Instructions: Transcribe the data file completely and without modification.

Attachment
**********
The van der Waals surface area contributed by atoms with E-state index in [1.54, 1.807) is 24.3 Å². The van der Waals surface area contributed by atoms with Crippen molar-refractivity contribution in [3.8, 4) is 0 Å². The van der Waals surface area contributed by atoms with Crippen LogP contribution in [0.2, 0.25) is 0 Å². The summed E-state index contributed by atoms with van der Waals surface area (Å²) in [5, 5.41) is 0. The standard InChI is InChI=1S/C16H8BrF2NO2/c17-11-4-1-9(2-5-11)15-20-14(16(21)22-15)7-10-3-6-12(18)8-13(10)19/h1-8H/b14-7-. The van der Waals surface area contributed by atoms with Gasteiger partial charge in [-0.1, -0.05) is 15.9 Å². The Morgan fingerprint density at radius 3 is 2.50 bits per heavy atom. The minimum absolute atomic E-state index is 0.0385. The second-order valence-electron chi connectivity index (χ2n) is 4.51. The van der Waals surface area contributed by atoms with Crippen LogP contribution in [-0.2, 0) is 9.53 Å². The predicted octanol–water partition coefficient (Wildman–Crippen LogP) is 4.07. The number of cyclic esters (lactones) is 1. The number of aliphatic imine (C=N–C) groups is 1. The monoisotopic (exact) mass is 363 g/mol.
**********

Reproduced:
The van der Waals surface area contributed by atoms with E-state index in [1.54, 1.807) is 24.3 Å². The van der Waals surface area contributed by atoms with Crippen molar-refractivity contribution in [3.8, 4) is 0 Å². The van der Waals surface area contributed by atoms with Crippen LogP contribution in [0.2, 0.25) is 0 Å². The summed E-state index contributed by atoms with van der Waals surface area (Å²) in [5, 5.41) is 0. The standard InChI is InChI=1S/C16H8BrF2NO2/c17-11-4-1-9(2-5-11)15-20-14(16(21)22-15)7-10-3-6-12(18)8-13(10)19/h1-8H/b14-7-. The van der Waals surface area contributed by atoms with Gasteiger partial charge in [-0.1, -0.05) is 15.9 Å². The Morgan fingerprint density at radius 3 is 2.50 bits per heavy atom. The minimum absolute atomic E-state index is 0.0385. The second-order valence-electron chi connectivity index (χ2n) is 4.51. The van der Waals surface area contributed by atoms with Crippen LogP contribution in [-0.2, 0) is 9.53 Å². The predicted octanol–water partition coefficient (Wildman–Crippen LogP) is 4.07. The number of cyclic esters (lactones) is 1. The number of aliphatic imine (C=N–C) groups is 1. The monoisotopic (exact) mass is 363 g/mol.